Pole Position in Brazil

2012 Nov 09

Providing access to power and utilities is a growing challenge for Brazilian company Sirtec Sistemas Eléctricos. To boost efficiency levels, the company has put Atlas Copco’s utility power pole drill to the test.

As the world?s sixth largest economy in 2012, Brazil is flourishing beyond its mega cities of Sao Paulo and Rio de Janeiro. Many other parts of the country are also developing fast such as Sao Borja, the oldest municipality in the southern state of Rio Grande do Sul, close to the border with Argentina.

To provide energy to people in new areas, Sirtec Sistemas Eléctricos has adopted a new way of installing utility power poles. Recently, the company conducted a four-day test with Atlas Copco Secoroc?s Power Pole Drill 120, a truck mounted drilling system that can drill sockets in solid rock which is faster and more efficient than both augering and blasting methods.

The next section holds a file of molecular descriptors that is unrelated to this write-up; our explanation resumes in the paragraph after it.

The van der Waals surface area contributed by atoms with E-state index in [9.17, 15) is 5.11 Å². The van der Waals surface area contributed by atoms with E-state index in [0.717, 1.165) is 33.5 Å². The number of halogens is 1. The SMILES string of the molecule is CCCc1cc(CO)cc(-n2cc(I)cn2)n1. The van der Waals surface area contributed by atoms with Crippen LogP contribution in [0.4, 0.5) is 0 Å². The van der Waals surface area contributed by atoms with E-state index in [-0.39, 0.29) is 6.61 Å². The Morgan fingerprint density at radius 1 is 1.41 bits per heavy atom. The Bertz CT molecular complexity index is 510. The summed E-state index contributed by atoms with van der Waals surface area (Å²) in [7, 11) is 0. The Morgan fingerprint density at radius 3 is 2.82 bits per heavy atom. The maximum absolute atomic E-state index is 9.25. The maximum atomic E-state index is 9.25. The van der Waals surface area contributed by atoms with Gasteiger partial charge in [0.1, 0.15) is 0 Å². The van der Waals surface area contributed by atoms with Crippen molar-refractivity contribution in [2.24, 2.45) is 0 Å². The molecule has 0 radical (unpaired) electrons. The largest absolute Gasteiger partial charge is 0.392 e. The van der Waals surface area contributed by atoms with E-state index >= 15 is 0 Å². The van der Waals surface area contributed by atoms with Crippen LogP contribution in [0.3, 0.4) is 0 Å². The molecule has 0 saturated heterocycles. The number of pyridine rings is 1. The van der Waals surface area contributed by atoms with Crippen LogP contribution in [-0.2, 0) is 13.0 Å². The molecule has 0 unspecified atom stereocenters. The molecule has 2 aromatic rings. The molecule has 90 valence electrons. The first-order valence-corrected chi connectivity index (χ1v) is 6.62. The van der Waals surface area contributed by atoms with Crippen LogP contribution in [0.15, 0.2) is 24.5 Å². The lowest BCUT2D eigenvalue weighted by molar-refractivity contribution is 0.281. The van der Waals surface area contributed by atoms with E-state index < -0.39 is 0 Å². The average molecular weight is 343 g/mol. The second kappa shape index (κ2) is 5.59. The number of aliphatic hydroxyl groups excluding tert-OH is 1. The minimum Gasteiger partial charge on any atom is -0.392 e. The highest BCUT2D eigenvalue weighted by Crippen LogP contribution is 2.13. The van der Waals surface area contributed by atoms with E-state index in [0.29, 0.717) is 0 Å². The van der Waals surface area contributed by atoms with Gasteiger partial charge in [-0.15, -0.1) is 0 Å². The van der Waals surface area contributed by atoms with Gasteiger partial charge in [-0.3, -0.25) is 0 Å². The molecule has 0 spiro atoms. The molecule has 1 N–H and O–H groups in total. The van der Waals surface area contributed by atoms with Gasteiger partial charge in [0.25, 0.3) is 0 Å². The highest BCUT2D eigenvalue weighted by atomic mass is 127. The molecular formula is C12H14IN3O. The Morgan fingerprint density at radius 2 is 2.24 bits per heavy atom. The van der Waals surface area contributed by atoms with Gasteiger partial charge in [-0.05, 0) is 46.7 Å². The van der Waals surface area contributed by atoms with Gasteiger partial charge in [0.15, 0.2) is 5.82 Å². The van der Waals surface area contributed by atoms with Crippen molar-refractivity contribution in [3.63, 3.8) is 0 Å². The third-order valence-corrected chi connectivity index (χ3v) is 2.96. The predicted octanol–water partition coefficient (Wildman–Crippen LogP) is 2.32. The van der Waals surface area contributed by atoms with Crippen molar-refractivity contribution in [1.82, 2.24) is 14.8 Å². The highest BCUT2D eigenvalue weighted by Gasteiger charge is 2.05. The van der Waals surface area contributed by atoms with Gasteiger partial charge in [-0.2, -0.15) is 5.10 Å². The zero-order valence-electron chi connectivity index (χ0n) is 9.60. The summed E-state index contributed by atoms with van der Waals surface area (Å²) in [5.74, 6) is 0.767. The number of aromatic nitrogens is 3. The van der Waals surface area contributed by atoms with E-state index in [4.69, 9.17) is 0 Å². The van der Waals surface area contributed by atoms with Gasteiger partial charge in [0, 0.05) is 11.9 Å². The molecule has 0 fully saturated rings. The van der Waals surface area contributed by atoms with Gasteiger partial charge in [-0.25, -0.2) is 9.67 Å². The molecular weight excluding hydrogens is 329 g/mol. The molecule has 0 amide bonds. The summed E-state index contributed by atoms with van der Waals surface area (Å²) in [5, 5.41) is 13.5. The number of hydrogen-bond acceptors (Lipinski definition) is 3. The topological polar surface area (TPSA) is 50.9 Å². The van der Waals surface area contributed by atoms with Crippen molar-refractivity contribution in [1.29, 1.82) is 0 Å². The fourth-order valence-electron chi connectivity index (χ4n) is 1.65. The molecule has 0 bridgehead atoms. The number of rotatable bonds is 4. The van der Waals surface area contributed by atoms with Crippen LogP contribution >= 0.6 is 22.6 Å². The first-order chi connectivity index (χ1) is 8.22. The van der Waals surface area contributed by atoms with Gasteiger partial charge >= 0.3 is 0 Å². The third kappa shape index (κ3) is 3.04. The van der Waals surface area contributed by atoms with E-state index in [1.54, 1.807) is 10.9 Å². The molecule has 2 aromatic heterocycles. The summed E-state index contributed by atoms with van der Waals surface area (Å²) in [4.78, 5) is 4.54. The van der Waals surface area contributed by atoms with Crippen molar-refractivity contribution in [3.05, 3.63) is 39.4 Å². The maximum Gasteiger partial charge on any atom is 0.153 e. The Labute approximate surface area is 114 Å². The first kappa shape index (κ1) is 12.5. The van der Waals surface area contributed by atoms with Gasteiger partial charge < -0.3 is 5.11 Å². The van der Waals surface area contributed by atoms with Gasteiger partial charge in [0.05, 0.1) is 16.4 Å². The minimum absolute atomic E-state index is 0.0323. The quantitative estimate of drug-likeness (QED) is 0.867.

Sirtec initiated a thorough audition, beginning with a dry run of air compressors, support module and pole drill and combining these with its own equipment.

A first test hole was completed east of Sao Borja at a site belonging to Castilho Construction Quarry, near Bossoroca, Santiago. Drilling was completed after 46 minutes, stopping three times to check pullback and cleaning of the hole. The test resulted in a hole 600 mm in diameter and 2 m deep (22 x 80 in) using an 8 rpm rotation at 689 Kpa (100 psi).


Top marks for performance 

On day two, a new test hole was drilled to a depth of 2 m in just 31 minutes. Darci Schneid, Director of Sirtec, joined the team having returned from holiday, and was told by his personnel that it would have taken ?all day? to create  an equivalent hole using existing methods.

Apart from allowing rapid creation of multiple utility pole holes, a safety cable and a drill control box were reportedly beneficial during the test. The Sirtec operators, Terto and Junior, also gave the equipment top marks for safety.

The Utility Power Pole Drill 120 is capable of drilling 8?100?3?005 mm holes (32?120 in). The drill is compact, light weight and combines multiple DTH hammers in a single canister.

Epiroc operated under the trademark “Atlas Copco” prior to January 1, 2018.